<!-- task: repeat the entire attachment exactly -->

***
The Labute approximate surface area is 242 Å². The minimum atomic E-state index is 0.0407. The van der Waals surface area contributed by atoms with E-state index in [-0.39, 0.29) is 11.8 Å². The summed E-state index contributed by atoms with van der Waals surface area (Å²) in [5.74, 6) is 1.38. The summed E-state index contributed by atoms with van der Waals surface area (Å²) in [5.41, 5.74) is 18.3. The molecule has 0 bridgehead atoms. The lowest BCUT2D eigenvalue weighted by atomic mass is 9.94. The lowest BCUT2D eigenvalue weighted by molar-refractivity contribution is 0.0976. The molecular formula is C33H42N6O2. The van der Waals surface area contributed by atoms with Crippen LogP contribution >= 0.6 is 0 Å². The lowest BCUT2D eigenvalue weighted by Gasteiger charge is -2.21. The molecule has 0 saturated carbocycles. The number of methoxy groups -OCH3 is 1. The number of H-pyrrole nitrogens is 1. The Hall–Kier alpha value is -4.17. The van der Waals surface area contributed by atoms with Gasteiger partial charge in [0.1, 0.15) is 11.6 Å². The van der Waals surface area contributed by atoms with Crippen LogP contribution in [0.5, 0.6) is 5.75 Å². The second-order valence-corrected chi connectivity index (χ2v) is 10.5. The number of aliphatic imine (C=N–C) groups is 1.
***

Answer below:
The Labute approximate surface area is 242 Å². The minimum atomic E-state index is 0.0407. The van der Waals surface area contributed by atoms with E-state index in [-0.39, 0.29) is 11.8 Å². The summed E-state index contributed by atoms with van der Waals surface area (Å²) in [5.74, 6) is 1.38. The summed E-state index contributed by atoms with van der Waals surface area (Å²) in [5.41, 5.74) is 18.3. The molecule has 0 bridgehead atoms. The lowest BCUT2D eigenvalue weighted by atomic mass is 9.94. The lowest BCUT2D eigenvalue weighted by molar-refractivity contribution is 0.0976. The molecular formula is C33H42N6O2. The van der Waals surface area contributed by atoms with Crippen LogP contribution >= 0.6 is 0 Å². The lowest BCUT2D eigenvalue weighted by Gasteiger charge is -2.21. The molecule has 0 saturated carbocycles. The number of methoxy groups -OCH3 is 1. The number of H-pyrrole nitrogens is 1. The Hall–Kier alpha value is -4.17. The van der Waals surface area contributed by atoms with Gasteiger partial charge in [0.1, 0.15) is 11.6 Å². The van der Waals surface area contributed by atoms with Crippen LogP contribution in [0.5, 0.6) is 5.75 Å². The second-order valence-corrected chi connectivity index (χ2v) is 10.5. The number of aliphatic imine (C=N–C) groups is 1.